It didn’t take a genius to figure out this wasn’t going to end well, but Lauren still had my sympathy — up until she said this in the middle of boot camp:

I’m not learning anything to what I want to learn. I mean, this is combat smart, your basic infantry s— that you need to know in case you get stuck out there with a gun and ammo and people shooting at you. I want to learn about art, I want to learn about history, I want to learn about Englishes (sic). I want to get smart that way.

Um, what?

I know those Army recruiters can emphasize the benefits and downplay the risks of joining the military. But no one who has ever seen any movie, TV show or ad for the Army — or even watched an episode of Army Wives, for cripes sake! — can possibly believe that boot camp is about art lessons and literature. And did she somehow miss the fact that we’re at war?

My disappearing sympathy turned to annoyance as Lauren proceeded to complain and half-ass her way through boot camp while her male counterparts gave it their best effort (and mostly succeeded). The documentary showed a few other female soldiers who were doing well, but it didn’t focus on them. Then Lauren went and made it even worse by deciding during her one-month leave that she just wasn’t going back.

Really, Lauren? You really thought that was a good idea?

Needless to say, the military didn’t, and Lauren received unspecified "disciplinary action," according to the documentary, and was apparently booted from the Army.

In a follow-up interview a year after the documentary was filmed, director Edet Belzberg told HBO: "Lauren is doing well. I think she’ll probably start at a community college, and she’s trying to figure things out after the Army. But she’s very happy with her decision and feels that she can be a voice telling people to be sure about their decision."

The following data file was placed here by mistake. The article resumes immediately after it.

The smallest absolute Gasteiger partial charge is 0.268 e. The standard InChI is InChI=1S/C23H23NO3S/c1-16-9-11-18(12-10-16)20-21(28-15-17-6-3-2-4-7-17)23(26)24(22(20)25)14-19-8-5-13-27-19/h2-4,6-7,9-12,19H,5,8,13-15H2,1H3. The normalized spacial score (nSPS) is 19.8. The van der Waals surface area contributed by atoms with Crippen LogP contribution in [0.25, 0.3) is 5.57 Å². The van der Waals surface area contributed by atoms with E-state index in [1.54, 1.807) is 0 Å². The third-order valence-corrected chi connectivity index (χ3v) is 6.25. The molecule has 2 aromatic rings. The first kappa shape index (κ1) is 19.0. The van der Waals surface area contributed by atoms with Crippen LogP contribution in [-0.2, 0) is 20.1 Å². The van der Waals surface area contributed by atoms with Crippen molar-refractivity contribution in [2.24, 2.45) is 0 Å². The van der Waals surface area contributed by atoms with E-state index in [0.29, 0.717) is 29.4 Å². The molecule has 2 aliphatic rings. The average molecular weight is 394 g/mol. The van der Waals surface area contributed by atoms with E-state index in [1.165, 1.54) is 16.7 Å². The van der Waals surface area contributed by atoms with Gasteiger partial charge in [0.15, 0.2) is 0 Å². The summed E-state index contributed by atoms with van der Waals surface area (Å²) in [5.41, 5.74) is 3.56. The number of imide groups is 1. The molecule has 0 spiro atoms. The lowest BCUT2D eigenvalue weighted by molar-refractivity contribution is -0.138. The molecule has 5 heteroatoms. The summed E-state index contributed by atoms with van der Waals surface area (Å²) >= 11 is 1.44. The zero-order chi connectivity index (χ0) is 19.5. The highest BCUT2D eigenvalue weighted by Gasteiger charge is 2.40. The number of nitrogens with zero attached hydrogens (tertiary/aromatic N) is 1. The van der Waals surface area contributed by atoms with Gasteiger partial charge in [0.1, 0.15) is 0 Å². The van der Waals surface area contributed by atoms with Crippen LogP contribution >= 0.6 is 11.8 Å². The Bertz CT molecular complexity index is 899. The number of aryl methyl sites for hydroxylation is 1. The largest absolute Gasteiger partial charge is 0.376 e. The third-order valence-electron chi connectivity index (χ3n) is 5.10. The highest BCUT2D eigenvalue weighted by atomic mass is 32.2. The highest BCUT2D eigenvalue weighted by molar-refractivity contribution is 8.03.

Um, has Edet been spending too much time in the jungle with the Special Forces? Because from where I sit, the only thing Lauren is a voice for is the idea that women are slackers who can’t cut it in the military (and by extension, other careers that rely on physical toughness).

Look, I know not everyone’s cut out for the military (including me — all that shooting would interfere with my lesbian movie reviewing, plus I don’t actually want to shoot people), but it’s no one’s fault but your own if don’t do basic research before signing your life away for four years. And if you start something, you should finish it. (This does not apply to women who figure out they’re gay while they’re in the military. But Lauren knew going into that she was gay, and she didn’t leave the military because of that, she apparently left it because it just wasn’t what she thought it would be).

But most importantly, if you’re the only woman and the only lesbian in a documentary about a male-dominated occupation, you better represent!

I know it’s not fair to ask one person to represent an entire group, but that’s just the way it is. Suck it up. If you’re the only woman or lesbian in a documentary about box-cutters, for example, you should not be the one who goes crazy with the box-cutter one day and starts hacking people up. Leave that to the straight white men who don’t have a million stereotypes to overcome just to get hired.

And definitely don’t act happy about making things worse for the women who come after you!

And now if you’ll excuse me, I’m going to climb off my soapbox and go back to reading my book about Amish forgiveness.

by Sarah Warn

Pages: 1 2 3 4 5 6 7 8

Tags: , , , , , , , , , , , ,